Since the Penguins-Capitals game was on national TV on Sunday afternoon, the whole country got to see that Vancouver Canucks general manager Mike Gillis and assistant GM Lawrence Gilman were in attendance at the Verizon Center. And given that teams don’t play any cross-conference games in this abbreviated NHL season, it’s safe to say they weren’t just there checking out the competition.
The rumors of the Canucks shipping out goaltender Roberto Luongo have started up so many times that most hockey fans have long since gotten tired of following them, but maybe there’s something to them this time. Conveniently, the Vancouver brass got to see Braden Holtby allow a pair of soft second period goals, so if they needed any help convincing the Caps of the need for an upgrade in net, they got it.
Washington fans will counter by saying that it’s not like general manager George McPhee to make a huge splash in the trade market, and they’d be right. Yet the circumstances are different in a season that is already threatening to get away from the Caps. McPhee might have no choice but to go outside of his comfort zone before it’s too late.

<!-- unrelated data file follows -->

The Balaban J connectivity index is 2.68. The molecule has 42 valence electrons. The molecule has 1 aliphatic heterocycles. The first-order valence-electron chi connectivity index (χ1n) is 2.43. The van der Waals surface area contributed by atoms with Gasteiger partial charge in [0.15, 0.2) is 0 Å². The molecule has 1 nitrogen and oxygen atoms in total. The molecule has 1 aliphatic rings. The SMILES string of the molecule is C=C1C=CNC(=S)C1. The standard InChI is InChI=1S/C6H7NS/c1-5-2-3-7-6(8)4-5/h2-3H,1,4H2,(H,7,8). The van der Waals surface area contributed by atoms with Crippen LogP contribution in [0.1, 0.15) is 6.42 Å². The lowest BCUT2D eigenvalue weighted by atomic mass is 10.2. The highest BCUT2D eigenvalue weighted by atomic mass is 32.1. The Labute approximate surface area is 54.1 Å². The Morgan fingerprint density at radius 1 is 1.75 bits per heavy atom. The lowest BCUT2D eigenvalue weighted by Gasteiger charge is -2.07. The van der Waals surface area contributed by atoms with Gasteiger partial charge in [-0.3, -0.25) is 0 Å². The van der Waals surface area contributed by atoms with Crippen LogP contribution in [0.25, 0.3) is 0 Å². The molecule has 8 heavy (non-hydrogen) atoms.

Luongo wouldn’t cure all that ails the Capitals, but he’d be a good start. The team would have an unquestioned number one goaltender instead of the rotation it has now, and despite Luongo’s well publicized struggles the last two years in Vancouver, he’s an accomplished guy who could easily thrive with a change of scenery.
I have no idea what the Canucks would ask for in return, though the Capitals seem to have the pieces to make a deal. You’d have to think either Holtby or Michal Neuvirth would head west to back up Cory Schneider (unless, as the NBC crew speculated, the Canucks are actually looking to move Schneider instead, which is an entirely separate topic). There are young players like Marcus Johansson (who also might benefit from going elsewhere, by the looks of it) and Dmitry Orlov, veterans like Joel Ward and Troy Brouwer and prospects like Filip Forsberg who would all make attractive trade assets.
The big obstacle to a Luongo trade prior to the lockout was his enormous salary. That’s been mitigated somewhat by the new CBA, as the Canucks could agree to eat some of his contract. It all depends on how badly they want to move him and what they think they could gain in return.
It’s a risk on the Capitals’ part for sure, because they could end up shipping out players they may miss later with no guarantee that Luongo would save this season. The alternative is to do nothing and languish at the bottom of the Eastern Conference.
The time to shake things up is right now, before it’s too late. It looks like there’s at least a dialogue going, so we’ll just have to wait and see if it turns into a deal.
Let the speculation continue.